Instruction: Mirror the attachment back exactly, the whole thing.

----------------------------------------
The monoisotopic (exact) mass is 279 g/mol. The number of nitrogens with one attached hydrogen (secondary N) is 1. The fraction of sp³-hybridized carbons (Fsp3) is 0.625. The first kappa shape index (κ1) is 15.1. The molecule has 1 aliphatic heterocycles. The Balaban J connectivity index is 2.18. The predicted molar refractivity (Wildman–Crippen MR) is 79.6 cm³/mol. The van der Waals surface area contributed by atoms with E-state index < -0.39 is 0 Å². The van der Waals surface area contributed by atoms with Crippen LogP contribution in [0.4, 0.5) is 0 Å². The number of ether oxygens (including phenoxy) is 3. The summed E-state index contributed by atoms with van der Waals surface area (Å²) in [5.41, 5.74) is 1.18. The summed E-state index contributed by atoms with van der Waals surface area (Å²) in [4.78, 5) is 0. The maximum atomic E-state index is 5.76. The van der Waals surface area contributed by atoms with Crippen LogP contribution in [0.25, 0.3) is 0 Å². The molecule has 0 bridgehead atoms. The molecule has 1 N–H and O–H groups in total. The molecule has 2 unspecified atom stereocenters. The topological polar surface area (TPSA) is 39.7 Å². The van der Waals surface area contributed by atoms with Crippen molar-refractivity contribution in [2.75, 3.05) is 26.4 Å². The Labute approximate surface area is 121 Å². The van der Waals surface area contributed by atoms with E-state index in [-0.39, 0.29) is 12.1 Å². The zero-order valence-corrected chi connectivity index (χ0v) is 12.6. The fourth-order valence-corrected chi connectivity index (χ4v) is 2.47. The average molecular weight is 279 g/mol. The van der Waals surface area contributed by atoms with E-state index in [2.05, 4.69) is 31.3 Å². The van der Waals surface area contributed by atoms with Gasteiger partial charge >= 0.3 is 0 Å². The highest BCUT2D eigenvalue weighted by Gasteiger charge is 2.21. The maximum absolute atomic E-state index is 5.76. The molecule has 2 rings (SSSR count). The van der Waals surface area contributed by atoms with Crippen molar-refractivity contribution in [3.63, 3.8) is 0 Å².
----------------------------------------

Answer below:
The monoisotopic (exact) mass is 279 g/mol. The number of nitrogens with one attached hydrogen (secondary N) is 1. The fraction of sp³-hybridized carbons (Fsp3) is 0.625. The first kappa shape index (κ1) is 15.1. The molecule has 1 aliphatic heterocycles. The Balaban J connectivity index is 2.18. The predicted molar refractivity (Wildman–Crippen MR) is 79.6 cm³/mol. The van der Waals surface area contributed by atoms with E-state index < -0.39 is 0 Å². The van der Waals surface area contributed by atoms with Crippen LogP contribution in [0.4, 0.5) is 0 Å². The number of ether oxygens (including phenoxy) is 3. The summed E-state index contributed by atoms with van der Waals surface area (Å²) in [5.41, 5.74) is 1.18. The summed E-state index contributed by atoms with van der Waals surface area (Å²) in [4.78, 5) is 0. The maximum atomic E-state index is 5.76. The van der Waals surface area contributed by atoms with Crippen LogP contribution in [0.25, 0.3) is 0 Å². The molecule has 0 bridgehead atoms. The molecule has 1 N–H and O–H groups in total. The molecule has 2 unspecified atom stereocenters. The topological polar surface area (TPSA) is 39.7 Å². The van der Waals surface area contributed by atoms with Crippen molar-refractivity contribution in [2.75, 3.05) is 26.4 Å². The Labute approximate surface area is 121 Å². The van der Waals surface area contributed by atoms with E-state index in [-0.39, 0.29) is 12.1 Å². The zero-order valence-corrected chi connectivity index (χ0v) is 12.6. The fourth-order valence-corrected chi connectivity index (χ4v) is 2.47. The average molecular weight is 279 g/mol. The van der Waals surface area contributed by atoms with E-state index in [2.05, 4.69) is 31.3 Å². The van der Waals surface area contributed by atoms with Gasteiger partial charge >= 0.3 is 0 Å². The highest BCUT2D eigenvalue weighted by Gasteiger charge is 2.21. The maximum absolute atomic E-state index is 5.76. The molecule has 2 rings (SSSR count). The van der Waals surface area contributed by atoms with Crippen molar-refractivity contribution in [3.63, 3.8) is 0 Å².